‘It’s good to see you, Tiago. How have you been?’

He laughed. There is time Jackson, he seemed to say, relax.

‘I’m still smiling at life,’ he said. ‘Work is going well because life keeps dealing me hilarity. Still on the comedy circuit, but increasingly I think of myself more as a reporter than a comedian. I can’t help it if life is madcap.’

‘And it’s getting crazier.’

‘In every sense. I have a classic one for you from last night. So I’m at the bar and get chatting to an aspiring model from the Northern Cape; beautiful girl, kind of young, but fun and clearly intelligent. She has sandy hair, these green eyes and her face is super expressive. So we’re getting along and then, bam - she just drops this racist comment and then kind of winks at me.’ He laughed with a sense of disbelief. ‘Jackson, I was like, is she hitting on me with racist chat up lines?’

I took another drag and laughed quietly, ‘Cape Town is a beautiful mess.’

‘That’s what I’m thinking. And then I started to wonder. Man, I bet there are loads of racist chicks out there who want to hear racist chat up lines. Why didn’t I ever think of that before? Pretty, intelligent … and racist. I could imagine introducing her to my folks. “Mum, Dad, this is Andrea. As I’ve told you, she’s clever, beautiful and - as it turns out - a complete and utter racist, just like us.”’ He took both hands off the steering wheel and gave an exaggerated thumbs-up.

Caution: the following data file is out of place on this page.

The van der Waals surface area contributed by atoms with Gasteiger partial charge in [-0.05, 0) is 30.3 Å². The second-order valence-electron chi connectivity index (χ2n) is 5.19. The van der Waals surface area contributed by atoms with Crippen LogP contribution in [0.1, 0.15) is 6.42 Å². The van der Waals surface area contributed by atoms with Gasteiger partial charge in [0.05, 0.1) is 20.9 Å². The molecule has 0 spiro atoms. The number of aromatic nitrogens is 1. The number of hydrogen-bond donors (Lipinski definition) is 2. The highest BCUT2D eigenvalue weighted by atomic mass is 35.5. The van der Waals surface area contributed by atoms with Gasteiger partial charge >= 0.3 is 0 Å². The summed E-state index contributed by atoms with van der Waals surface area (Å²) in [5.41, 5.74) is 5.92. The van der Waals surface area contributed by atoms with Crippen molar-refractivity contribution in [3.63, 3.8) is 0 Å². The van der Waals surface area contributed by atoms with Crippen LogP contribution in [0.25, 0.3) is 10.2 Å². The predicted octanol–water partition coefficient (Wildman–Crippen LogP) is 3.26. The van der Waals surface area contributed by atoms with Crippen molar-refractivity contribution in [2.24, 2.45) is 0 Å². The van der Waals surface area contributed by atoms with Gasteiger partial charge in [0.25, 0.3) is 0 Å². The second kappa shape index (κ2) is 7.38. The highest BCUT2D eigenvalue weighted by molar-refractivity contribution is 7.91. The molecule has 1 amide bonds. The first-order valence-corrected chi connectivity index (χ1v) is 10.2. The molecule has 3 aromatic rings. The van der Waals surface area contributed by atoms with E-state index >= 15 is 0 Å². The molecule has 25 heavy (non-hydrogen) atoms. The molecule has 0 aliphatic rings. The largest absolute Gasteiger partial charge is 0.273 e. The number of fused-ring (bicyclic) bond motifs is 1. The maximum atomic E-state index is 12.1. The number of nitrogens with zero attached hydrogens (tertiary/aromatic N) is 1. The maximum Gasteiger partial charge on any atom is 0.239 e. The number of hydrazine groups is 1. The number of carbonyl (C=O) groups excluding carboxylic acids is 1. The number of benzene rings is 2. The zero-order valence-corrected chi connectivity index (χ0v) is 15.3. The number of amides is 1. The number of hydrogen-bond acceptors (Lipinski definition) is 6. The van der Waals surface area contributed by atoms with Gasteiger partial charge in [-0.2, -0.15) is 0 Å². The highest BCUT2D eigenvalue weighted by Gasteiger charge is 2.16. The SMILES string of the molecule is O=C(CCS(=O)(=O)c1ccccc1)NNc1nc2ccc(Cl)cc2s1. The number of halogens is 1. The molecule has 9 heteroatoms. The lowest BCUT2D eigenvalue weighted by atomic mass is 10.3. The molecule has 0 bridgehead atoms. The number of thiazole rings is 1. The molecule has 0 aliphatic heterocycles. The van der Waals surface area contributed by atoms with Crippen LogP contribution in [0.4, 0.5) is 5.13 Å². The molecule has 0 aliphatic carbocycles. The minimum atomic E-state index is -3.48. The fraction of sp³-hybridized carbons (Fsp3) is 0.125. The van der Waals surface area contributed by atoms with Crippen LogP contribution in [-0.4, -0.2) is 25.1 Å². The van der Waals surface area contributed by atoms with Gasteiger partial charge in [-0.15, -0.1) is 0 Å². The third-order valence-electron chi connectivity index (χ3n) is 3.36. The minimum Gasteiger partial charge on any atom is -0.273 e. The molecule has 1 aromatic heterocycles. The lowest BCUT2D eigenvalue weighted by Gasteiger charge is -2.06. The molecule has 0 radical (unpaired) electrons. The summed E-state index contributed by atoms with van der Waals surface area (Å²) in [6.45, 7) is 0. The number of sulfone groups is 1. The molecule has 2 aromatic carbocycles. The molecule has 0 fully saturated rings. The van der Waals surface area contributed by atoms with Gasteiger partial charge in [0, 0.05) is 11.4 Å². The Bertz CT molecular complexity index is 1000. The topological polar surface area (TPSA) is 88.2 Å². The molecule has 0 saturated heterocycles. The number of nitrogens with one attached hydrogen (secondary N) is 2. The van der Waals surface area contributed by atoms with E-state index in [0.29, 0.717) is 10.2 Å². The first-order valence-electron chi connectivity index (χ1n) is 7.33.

Prejudice, yay!

I laughed, shaking my head.

He continued, ‘It got me thinking about finding racism, or anti-racism in strange quarters. I came up with this random bit about some hikers meeting a group of West Virginia hillbillies in the backwoods - like the old film Deliverance. The hikers think they'll get them onside with some racist comments. You know, “We’re on the same side, don’t kill us.” But guess what? Those unlucky racist hikers have just met some racist-hating hillbillies.’ Santiago shifted into a southern drawl: ‘Wh-what the hell, seems we got ourselves a couple a racists, some real proper bigots. Hey Billy-Joe-Jim-Bob, look-y here. Seems these fellas' afraid of racial integration. You got a problem with African Americans, there boys?’

I was laughing out of familiarity, out of a love of our friendship and because this one joke summed up countless hours of irreverent chatting we’d done together.

I exhaled. ‘You’re a deviant, Santiago. I love the fact that this is your job, you make money from this … reporting.’